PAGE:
This Day In Lakers History: Kareem Abdul-Jabbar Passes Oscar Robertson On All-Time Scoring List
Top-10 Greatest Lakers Of All-time: No. 7, Kareem Abdul-jabbar

NBA Hall-of-Famer and Los Angeles Lakers legend Kareem Abdul-Jabbar compiled a laundry list of accomplishments during his 20-year career. While also being one of the most influential athlete activists, he stood apart by using his basketball IQ and thirst for knowledge to become a respected figure in professional sports.

On the basketball court, Abdul-Jabbar is most known for holding the top spot on the NBA all-time scoring list, finishing his career with a total of 38,387 points. His journey with the Milwaukee Bucks and Lakers also involved establishing his trademark ‘sky-hook,’ described by several as the most unstoppable shot in NBA history.

Dec. 1 marked an anniversary of sorts for the 19-time All-Star, as it stems back to the a game against the Utah Jazz. During a 117-86 win that improved the Lakers’ record to 13-5, Abdul-Jabbar officially passed Oscar Robertson for second on the all-time scoring list on this day in Lakers history.

The six-time NBA champion only trailed Wilt Chamberlain at the time for the top spot, with Hakeem Olajuwon, Elvin Hayes, Moses Malone, Shaquille O’Neal, LeBron James, Dirk Nowitzki, Michael Jordan, Kobe Bryant, and Karl Malone all eventually joining the list of players surpassing Robertson’s 26,710 points.

Abdul-Jabbar stood alongside Magic Johnson as the leaders of the ‘Showtime’ Lakers during the 1980s, as they captivated the NBA with their style of play and excellent teamwork. Little did they know at the time that they would be the originators of the up-tempo pace that has taken over today’s NBA.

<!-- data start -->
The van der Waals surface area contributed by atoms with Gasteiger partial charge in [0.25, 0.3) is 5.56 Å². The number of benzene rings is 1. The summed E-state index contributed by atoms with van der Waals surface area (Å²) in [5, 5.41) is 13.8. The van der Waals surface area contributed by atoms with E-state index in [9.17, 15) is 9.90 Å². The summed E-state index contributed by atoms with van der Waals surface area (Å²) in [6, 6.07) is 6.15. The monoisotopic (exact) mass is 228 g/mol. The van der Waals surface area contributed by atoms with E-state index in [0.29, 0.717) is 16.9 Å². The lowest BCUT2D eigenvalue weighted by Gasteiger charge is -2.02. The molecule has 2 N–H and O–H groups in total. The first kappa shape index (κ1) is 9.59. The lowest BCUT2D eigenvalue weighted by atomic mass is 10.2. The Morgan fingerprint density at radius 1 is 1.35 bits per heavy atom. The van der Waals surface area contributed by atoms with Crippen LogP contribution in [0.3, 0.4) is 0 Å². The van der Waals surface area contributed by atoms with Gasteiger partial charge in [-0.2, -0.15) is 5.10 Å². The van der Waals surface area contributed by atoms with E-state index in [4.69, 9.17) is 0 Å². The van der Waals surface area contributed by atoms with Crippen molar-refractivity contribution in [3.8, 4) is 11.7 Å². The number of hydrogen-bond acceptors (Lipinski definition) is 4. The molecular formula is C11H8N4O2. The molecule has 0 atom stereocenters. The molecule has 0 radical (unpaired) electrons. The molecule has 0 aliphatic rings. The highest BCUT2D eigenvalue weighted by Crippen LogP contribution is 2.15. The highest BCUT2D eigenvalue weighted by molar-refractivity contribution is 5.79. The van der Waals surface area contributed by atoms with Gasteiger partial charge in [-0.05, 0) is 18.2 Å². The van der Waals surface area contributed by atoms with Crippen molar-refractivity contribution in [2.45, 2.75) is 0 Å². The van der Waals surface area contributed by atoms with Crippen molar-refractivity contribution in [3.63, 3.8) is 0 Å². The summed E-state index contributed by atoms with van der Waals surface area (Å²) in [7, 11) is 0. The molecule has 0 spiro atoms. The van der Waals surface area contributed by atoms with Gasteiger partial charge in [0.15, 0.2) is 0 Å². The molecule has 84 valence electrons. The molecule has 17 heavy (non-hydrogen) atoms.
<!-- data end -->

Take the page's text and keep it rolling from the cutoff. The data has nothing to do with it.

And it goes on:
The 70-year-old is rightfully known for his dominance on the offensive end, but was also a terrific defender at the rim, hauling in rebounds and earned a total of 3,189 blocks during his career.

While the scoring milestone took a tremendous amount of time to amount reach, ‘The Captain’ would go on to play another seven seasons in the NBA, before receiving a well-deserved retirement as a true innovator and legendary figure.

While he would go on to win a total of six MVP awards, two scoring titles, and two NBA Finals MVP awards, Abdul-Jabbar made a concerted effort to make sure he wasn’t just known for basketball.

The New York Times best-selling author was also a public figure during the Civil Rights Movement and was awarded the Presidential Medal of Freedom by President Barack Obama.


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